Concerns Grow for DePuy Hip Implant Patients Amid Reports of Potential Effects of Cancer-Causing Metals
When it comes to the science of hip replacement surgery, DePuy Orthopaedics, Inc., a subsidiary of Johnson & Johnson, is a U.S. market leader. DePuy began selling the ASR XL System in the United States beginning in 2005, for use in total hip replacement surgeries. On August 26, 2010, DePuy issued a voluntary recall of the system amid claims that it is a defective product causing serious health issues. Johnson & Johnson claims that the voluntary recall demonstrated its unwavering commitment to patient safety. However, recently released information suggests that DePuy and Johnson & Johnson were aware of the safety issues with the ASR XL System long before it yielded to pressure to recall the product. As a result, unsuspecting surgeons continued to implant the ASR XL System in their patients, only to find - in short order - that those same patients suffered complications from the implant and required hip revision surgery. To date, over 1,000 patients have filed lawsuits in connection with the DePuy ASR XL System. And because 37,000 units have already been implanted in the United States alone, that number is only expected to grow.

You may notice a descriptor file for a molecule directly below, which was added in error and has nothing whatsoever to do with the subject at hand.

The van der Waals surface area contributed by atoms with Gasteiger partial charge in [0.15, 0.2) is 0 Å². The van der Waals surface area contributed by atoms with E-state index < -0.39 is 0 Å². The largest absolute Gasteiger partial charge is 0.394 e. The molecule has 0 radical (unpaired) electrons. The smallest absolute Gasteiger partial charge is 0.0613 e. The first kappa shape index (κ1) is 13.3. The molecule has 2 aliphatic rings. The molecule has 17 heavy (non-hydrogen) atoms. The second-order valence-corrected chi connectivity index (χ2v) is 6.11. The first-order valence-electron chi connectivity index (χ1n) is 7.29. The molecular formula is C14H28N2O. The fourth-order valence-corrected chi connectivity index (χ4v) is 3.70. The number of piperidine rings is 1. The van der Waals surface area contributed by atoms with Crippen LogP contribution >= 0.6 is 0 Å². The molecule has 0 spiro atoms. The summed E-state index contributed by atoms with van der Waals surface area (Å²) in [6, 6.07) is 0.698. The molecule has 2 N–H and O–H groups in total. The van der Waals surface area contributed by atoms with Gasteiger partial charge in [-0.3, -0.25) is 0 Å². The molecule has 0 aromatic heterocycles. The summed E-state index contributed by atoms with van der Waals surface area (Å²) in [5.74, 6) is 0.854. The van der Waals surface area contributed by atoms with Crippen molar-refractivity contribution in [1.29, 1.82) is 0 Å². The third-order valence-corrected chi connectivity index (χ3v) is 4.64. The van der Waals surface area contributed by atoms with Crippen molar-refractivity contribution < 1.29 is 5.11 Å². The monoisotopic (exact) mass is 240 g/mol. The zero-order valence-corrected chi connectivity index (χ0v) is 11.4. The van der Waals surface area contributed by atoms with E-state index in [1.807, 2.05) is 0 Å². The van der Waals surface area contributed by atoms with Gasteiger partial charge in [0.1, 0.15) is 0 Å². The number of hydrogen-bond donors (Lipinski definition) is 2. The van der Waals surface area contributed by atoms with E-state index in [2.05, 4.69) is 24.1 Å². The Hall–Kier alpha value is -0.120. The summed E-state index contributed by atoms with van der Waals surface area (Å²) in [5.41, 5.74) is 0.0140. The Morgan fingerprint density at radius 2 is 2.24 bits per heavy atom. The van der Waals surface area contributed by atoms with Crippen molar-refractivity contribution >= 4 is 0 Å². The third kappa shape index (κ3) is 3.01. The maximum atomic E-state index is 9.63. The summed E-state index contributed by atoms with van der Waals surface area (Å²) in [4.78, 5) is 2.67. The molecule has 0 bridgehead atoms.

ASR XL System: Design Flaws and Patient Injuries
The DePuy ASR XL System is a "metal-on-metal" hip replacement system that uses a cup in the hip joint and a metal ball that connects to the femur. DePuy marketed this product specifically to young women and to those who live an active lifestyle, claiming that the product was tough and durable. Studies and research have discovered otherwise.